Picture of the week: 12/07/21

THE insects in today’s picture choice are so vivid and lifelike that it’s hard to believe they were painted more than 350 years ago.

But the painting on copper panel actually dates from 1657 and is the work of Jan van Kessel the Elder, a versatile Flemish artist known for his meticulous studes of insects and flowers (along with marine and river landscapes).

METICULOUS DETAIL: van Kessel’s extraordinary painting from 1657

Born in Antwerp in 1626, van Kessel belonged to a dynasty of famous painters and a couple of his works are in the National Gallery.

But despite the vivid realism of the colours in his sprig of redcurrants lying alongside an elephant hawk moth, ladybird, millipede and other insects, to modern eyes the study may feel uncomfortably lifeless.

But of course that stems from our ability to capture the natural world in all its splendour without trapping, killing and impaling them in cabinets of curiosities, as early natural history enthusiasts were prone to do.

NATURAL WONDER: the spectacular peacock butterfly PICTURE: Graham Parkinson

Ironically van Kessel – a keen observer praised in his day for his precision and attention to detail – was perhaps more radical in his artistic approach than we might initially appreciate as 21st-century observers of his work.

“Cabinets of wonder”, as they were also known, were early forerunners of museums – private collections of notable objects which emerged during the 16th century and helped to establish the socioeconomic status of their curators.

Filled with all kinds of disparate objects, from preserved animals, horns, tusks and skeletons to minerals, sculptures or clockwork automata, such collections often helped to promote scientific advancement when their contents were publicised and discussed, and the desire to collect and categorise the natural world inspired artists to achieve the same in painted form.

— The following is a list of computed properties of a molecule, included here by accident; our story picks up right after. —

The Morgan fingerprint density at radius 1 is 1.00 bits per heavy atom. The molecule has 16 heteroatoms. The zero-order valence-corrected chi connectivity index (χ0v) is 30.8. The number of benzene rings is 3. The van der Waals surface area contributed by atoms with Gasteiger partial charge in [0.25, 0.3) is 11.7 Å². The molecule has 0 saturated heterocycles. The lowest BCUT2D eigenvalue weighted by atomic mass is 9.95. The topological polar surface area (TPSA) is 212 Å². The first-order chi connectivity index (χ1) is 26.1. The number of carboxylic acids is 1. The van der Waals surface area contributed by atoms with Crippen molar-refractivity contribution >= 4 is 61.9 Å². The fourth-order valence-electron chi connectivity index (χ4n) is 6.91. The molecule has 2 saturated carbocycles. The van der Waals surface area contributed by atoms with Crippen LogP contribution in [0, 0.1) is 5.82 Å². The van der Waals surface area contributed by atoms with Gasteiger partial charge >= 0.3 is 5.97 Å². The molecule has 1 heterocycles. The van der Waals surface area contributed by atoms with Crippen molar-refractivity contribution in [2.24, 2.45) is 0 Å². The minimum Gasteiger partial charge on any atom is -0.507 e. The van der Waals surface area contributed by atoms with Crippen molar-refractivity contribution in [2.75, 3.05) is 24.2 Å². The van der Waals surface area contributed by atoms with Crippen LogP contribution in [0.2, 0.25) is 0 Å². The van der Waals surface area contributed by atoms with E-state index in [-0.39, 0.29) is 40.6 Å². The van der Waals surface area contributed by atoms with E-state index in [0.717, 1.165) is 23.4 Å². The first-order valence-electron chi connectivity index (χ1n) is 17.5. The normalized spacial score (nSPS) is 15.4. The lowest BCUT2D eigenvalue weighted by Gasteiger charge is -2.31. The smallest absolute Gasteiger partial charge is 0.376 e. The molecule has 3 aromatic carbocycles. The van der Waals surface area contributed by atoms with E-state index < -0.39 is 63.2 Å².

POLLEN COUNT: an industrious bee PICTURE: Graham Parkinson

By the Victorian era, the pursuit of collecting was held in high esteem and formal parlours functioned as private museums with which to impress and amaze guests, the age of scientific exploration and discovery fuelling the popularity of taxidermy as an all-consuming obsession.

But for van Kessel way back in the 17th century, a collection of studies of flowers and insects engraved and published in 1592 in Frankfurt was to influence his work, and his studies differ from the dispassionate approach of predecessors who arranged flora and fauna in rows, as if they were specimens in a collector’s cabinet.

UNDER COVER: a ladybird potentially unaware of its prey PICTURE: Nick Bell

Van Kessel created a more dynamic arrangement of insects, where his message of nature as a mirror of God’s power would not have been lost on contemporary audiences.

As art expert and seminarian Patrick van der Vorst wrote in a recent reflection on the work: “The juxtaposition of Van Kessel’s animated painted insects with the redcurrants and two moths delights the viewer. There is a certain cheerfulness that emanates from these paintings.”

WILD ENCOUNTERS: nature comes alive in words and pictures @DrawnIntoNature

Perhaps that means van Kessel’s painting from 1657 has more in common with the vibrant portraits in modern nature journals than the grim drawers favoured by Victorian collectors, who kept their insects and butterflies so neatly and systematically arranged and ordered.